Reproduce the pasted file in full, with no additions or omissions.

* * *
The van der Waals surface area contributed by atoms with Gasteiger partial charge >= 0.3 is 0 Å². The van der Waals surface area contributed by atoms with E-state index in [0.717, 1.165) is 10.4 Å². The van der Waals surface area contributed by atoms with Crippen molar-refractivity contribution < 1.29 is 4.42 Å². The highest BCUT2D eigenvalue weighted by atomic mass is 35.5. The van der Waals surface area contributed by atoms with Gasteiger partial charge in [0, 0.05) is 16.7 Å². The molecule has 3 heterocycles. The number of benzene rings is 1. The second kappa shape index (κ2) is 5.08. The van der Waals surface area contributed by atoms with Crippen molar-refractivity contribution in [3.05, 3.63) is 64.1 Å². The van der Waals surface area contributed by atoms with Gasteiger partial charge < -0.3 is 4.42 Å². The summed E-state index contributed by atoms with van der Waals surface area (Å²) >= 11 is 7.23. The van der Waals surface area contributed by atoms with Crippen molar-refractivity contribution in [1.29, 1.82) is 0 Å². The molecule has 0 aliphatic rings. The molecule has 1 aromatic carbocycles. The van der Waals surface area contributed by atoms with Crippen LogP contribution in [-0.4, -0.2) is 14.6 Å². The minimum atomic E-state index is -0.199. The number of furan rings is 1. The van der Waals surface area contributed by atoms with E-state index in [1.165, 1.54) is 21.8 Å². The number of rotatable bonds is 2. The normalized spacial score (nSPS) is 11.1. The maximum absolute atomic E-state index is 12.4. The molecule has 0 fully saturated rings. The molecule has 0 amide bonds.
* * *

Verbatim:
The van der Waals surface area contributed by atoms with Gasteiger partial charge >= 0.3 is 0 Å². The van der Waals surface area contributed by atoms with E-state index in [0.717, 1.165) is 10.4 Å². The van der Waals surface area contributed by atoms with Crippen molar-refractivity contribution < 1.29 is 4.42 Å². The highest BCUT2D eigenvalue weighted by atomic mass is 35.5. The van der Waals surface area contributed by atoms with Gasteiger partial charge in [0, 0.05) is 16.7 Å². The molecule has 3 heterocycles. The number of benzene rings is 1. The second kappa shape index (κ2) is 5.08. The van der Waals surface area contributed by atoms with Crippen molar-refractivity contribution in [3.05, 3.63) is 64.1 Å². The van der Waals surface area contributed by atoms with Gasteiger partial charge < -0.3 is 4.42 Å². The summed E-state index contributed by atoms with van der Waals surface area (Å²) >= 11 is 7.23. The van der Waals surface area contributed by atoms with Crippen molar-refractivity contribution in [1.29, 1.82) is 0 Å². The molecule has 0 aliphatic rings. The molecule has 1 aromatic carbocycles. The van der Waals surface area contributed by atoms with Crippen LogP contribution in [-0.4, -0.2) is 14.6 Å². The minimum atomic E-state index is -0.199. The number of furan rings is 1. The van der Waals surface area contributed by atoms with E-state index in [1.165, 1.54) is 21.8 Å². The number of rotatable bonds is 2. The normalized spacial score (nSPS) is 11.1. The maximum absolute atomic E-state index is 12.4. The molecule has 0 fully saturated rings. The molecule has 0 amide bonds.